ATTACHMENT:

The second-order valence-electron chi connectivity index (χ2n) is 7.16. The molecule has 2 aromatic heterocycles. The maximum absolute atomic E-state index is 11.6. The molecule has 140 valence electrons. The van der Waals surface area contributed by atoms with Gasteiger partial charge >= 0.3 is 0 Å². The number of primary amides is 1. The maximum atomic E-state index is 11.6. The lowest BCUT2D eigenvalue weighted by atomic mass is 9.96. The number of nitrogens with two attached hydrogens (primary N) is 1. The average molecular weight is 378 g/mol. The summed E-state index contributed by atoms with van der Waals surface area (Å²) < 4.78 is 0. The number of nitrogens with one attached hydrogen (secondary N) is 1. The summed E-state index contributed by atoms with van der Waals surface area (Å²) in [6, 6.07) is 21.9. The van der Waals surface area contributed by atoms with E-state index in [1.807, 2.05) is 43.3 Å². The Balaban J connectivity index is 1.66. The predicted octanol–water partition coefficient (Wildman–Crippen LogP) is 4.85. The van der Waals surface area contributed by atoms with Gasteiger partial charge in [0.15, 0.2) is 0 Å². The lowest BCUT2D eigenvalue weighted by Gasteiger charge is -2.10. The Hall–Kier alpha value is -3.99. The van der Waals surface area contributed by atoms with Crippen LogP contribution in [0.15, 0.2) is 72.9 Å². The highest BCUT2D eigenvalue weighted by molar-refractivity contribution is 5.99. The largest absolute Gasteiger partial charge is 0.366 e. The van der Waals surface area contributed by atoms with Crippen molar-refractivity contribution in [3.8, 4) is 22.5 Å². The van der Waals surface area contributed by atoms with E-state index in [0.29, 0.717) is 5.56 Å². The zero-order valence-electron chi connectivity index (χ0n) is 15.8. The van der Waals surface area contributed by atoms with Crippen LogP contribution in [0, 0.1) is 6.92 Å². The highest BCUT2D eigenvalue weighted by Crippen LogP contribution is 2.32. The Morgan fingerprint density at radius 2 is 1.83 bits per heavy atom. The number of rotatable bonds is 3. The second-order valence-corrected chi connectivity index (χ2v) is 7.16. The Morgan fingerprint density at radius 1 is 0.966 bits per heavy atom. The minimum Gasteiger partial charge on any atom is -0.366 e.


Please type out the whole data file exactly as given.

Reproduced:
The second-order valence-electron chi connectivity index (χ2n) is 7.16. The molecule has 2 aromatic heterocycles. The maximum absolute atomic E-state index is 11.6. The molecule has 140 valence electrons. The van der Waals surface area contributed by atoms with Gasteiger partial charge >= 0.3 is 0 Å². The number of primary amides is 1. The maximum atomic E-state index is 11.6. The lowest BCUT2D eigenvalue weighted by atomic mass is 9.96. The number of nitrogens with two attached hydrogens (primary N) is 1. The average molecular weight is 378 g/mol. The summed E-state index contributed by atoms with van der Waals surface area (Å²) < 4.78 is 0. The number of nitrogens with one attached hydrogen (secondary N) is 1. The summed E-state index contributed by atoms with van der Waals surface area (Å²) in [6, 6.07) is 21.9. The van der Waals surface area contributed by atoms with E-state index in [1.807, 2.05) is 43.3 Å². The Balaban J connectivity index is 1.66. The predicted octanol–water partition coefficient (Wildman–Crippen LogP) is 4.85. The van der Waals surface area contributed by atoms with Gasteiger partial charge in [0.15, 0.2) is 0 Å². The lowest BCUT2D eigenvalue weighted by Gasteiger charge is -2.10. The Hall–Kier alpha value is -3.99. The van der Waals surface area contributed by atoms with Crippen LogP contribution in [0.15, 0.2) is 72.9 Å². The highest BCUT2D eigenvalue weighted by molar-refractivity contribution is 5.99. The largest absolute Gasteiger partial charge is 0.366 e. The van der Waals surface area contributed by atoms with Crippen molar-refractivity contribution in [3.8, 4) is 22.5 Å². The van der Waals surface area contributed by atoms with E-state index in [0.29, 0.717) is 5.56 Å². The zero-order valence-electron chi connectivity index (χ0n) is 15.8. The van der Waals surface area contributed by atoms with Crippen LogP contribution in [0, 0.1) is 6.92 Å². The highest BCUT2D eigenvalue weighted by Crippen LogP contribution is 2.32. The Morgan fingerprint density at radius 2 is 1.83 bits per heavy atom. The number of rotatable bonds is 3. The second-order valence-corrected chi connectivity index (χ2v) is 7.16. The Morgan fingerprint density at radius 1 is 0.966 bits per heavy atom. The minimum Gasteiger partial charge on any atom is -0.366 e.